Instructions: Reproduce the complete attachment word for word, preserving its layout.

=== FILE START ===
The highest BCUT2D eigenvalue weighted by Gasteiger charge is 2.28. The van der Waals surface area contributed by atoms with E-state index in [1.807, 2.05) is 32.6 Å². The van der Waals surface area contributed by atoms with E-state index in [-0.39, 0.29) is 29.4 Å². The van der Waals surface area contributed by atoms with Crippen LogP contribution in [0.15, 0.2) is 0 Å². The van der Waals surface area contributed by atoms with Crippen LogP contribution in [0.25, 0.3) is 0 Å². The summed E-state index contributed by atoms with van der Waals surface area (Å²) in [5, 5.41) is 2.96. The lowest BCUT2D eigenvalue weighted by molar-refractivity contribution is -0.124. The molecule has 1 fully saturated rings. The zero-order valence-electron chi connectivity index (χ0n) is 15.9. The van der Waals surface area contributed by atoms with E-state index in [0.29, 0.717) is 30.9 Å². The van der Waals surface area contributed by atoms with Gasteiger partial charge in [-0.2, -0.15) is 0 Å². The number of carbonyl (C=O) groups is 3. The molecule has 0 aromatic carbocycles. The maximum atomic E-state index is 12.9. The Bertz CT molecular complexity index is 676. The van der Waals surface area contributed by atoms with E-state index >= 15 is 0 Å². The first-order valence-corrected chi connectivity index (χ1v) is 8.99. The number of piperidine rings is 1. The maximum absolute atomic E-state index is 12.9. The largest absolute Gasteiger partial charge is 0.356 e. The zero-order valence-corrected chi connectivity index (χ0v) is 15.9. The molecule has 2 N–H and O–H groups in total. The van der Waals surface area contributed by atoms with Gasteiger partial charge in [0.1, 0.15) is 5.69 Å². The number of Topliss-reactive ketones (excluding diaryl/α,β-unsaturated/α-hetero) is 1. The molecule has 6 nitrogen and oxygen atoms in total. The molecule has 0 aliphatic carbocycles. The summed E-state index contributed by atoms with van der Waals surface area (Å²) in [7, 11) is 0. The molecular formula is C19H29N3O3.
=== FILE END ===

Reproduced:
The highest BCUT2D eigenvalue weighted by Gasteiger charge is 2.28. The van der Waals surface area contributed by atoms with E-state index in [1.807, 2.05) is 32.6 Å². The van der Waals surface area contributed by atoms with E-state index in [-0.39, 0.29) is 29.4 Å². The van der Waals surface area contributed by atoms with Crippen LogP contribution in [0.15, 0.2) is 0 Å². The van der Waals surface area contributed by atoms with Crippen LogP contribution in [0.25, 0.3) is 0 Å². The summed E-state index contributed by atoms with van der Waals surface area (Å²) in [5, 5.41) is 2.96. The lowest BCUT2D eigenvalue weighted by molar-refractivity contribution is -0.124. The molecule has 1 fully saturated rings. The zero-order valence-electron chi connectivity index (χ0n) is 15.9. The van der Waals surface area contributed by atoms with E-state index in [0.29, 0.717) is 30.9 Å². The van der Waals surface area contributed by atoms with Gasteiger partial charge in [-0.2, -0.15) is 0 Å². The number of carbonyl (C=O) groups is 3. The molecule has 0 aromatic carbocycles. The maximum atomic E-state index is 12.9. The Bertz CT molecular complexity index is 676. The van der Waals surface area contributed by atoms with E-state index >= 15 is 0 Å². The first-order valence-corrected chi connectivity index (χ1v) is 8.99. The number of piperidine rings is 1. The maximum absolute atomic E-state index is 12.9. The largest absolute Gasteiger partial charge is 0.356 e. The zero-order valence-corrected chi connectivity index (χ0v) is 15.9. The molecule has 2 N–H and O–H groups in total. The van der Waals surface area contributed by atoms with Gasteiger partial charge in [0.1, 0.15) is 5.69 Å². The number of Topliss-reactive ketones (excluding diaryl/α,β-unsaturated/α-hetero) is 1. The molecule has 6 nitrogen and oxygen atoms in total. The molecule has 0 aliphatic carbocycles. The summed E-state index contributed by atoms with van der Waals surface area (Å²) in [7, 11) is 0. The molecular formula is C19H29N3O3.